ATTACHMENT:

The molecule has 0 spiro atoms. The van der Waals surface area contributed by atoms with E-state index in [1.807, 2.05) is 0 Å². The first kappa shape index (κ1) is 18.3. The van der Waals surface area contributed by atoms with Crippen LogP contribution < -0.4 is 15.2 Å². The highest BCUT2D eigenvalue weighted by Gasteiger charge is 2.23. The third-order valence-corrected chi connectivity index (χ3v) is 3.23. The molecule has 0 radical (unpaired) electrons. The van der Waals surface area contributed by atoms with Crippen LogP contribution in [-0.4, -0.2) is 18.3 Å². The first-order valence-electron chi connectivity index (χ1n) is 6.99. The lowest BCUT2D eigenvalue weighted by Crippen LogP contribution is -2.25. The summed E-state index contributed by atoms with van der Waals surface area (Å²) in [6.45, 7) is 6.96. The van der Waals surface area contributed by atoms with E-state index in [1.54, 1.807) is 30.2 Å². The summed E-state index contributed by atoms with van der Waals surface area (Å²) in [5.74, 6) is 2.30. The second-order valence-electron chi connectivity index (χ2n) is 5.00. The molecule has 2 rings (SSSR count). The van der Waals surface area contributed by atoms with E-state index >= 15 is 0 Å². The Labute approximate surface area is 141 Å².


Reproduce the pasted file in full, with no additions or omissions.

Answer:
The molecule has 0 spiro atoms. The van der Waals surface area contributed by atoms with E-state index in [1.807, 2.05) is 0 Å². The first kappa shape index (κ1) is 18.3. The van der Waals surface area contributed by atoms with Crippen LogP contribution < -0.4 is 15.2 Å². The highest BCUT2D eigenvalue weighted by Gasteiger charge is 2.23. The third-order valence-corrected chi connectivity index (χ3v) is 3.23. The molecule has 0 radical (unpaired) electrons. The van der Waals surface area contributed by atoms with Crippen LogP contribution in [-0.4, -0.2) is 18.3 Å². The first-order valence-electron chi connectivity index (χ1n) is 6.99. The lowest BCUT2D eigenvalue weighted by Crippen LogP contribution is -2.25. The summed E-state index contributed by atoms with van der Waals surface area (Å²) in [6.45, 7) is 6.96. The van der Waals surface area contributed by atoms with E-state index in [1.54, 1.807) is 30.2 Å². The summed E-state index contributed by atoms with van der Waals surface area (Å²) in [5.74, 6) is 2.30. The second-order valence-electron chi connectivity index (χ2n) is 5.00. The molecule has 2 rings (SSSR count). The van der Waals surface area contributed by atoms with E-state index >= 15 is 0 Å². The Labute approximate surface area is 141 Å².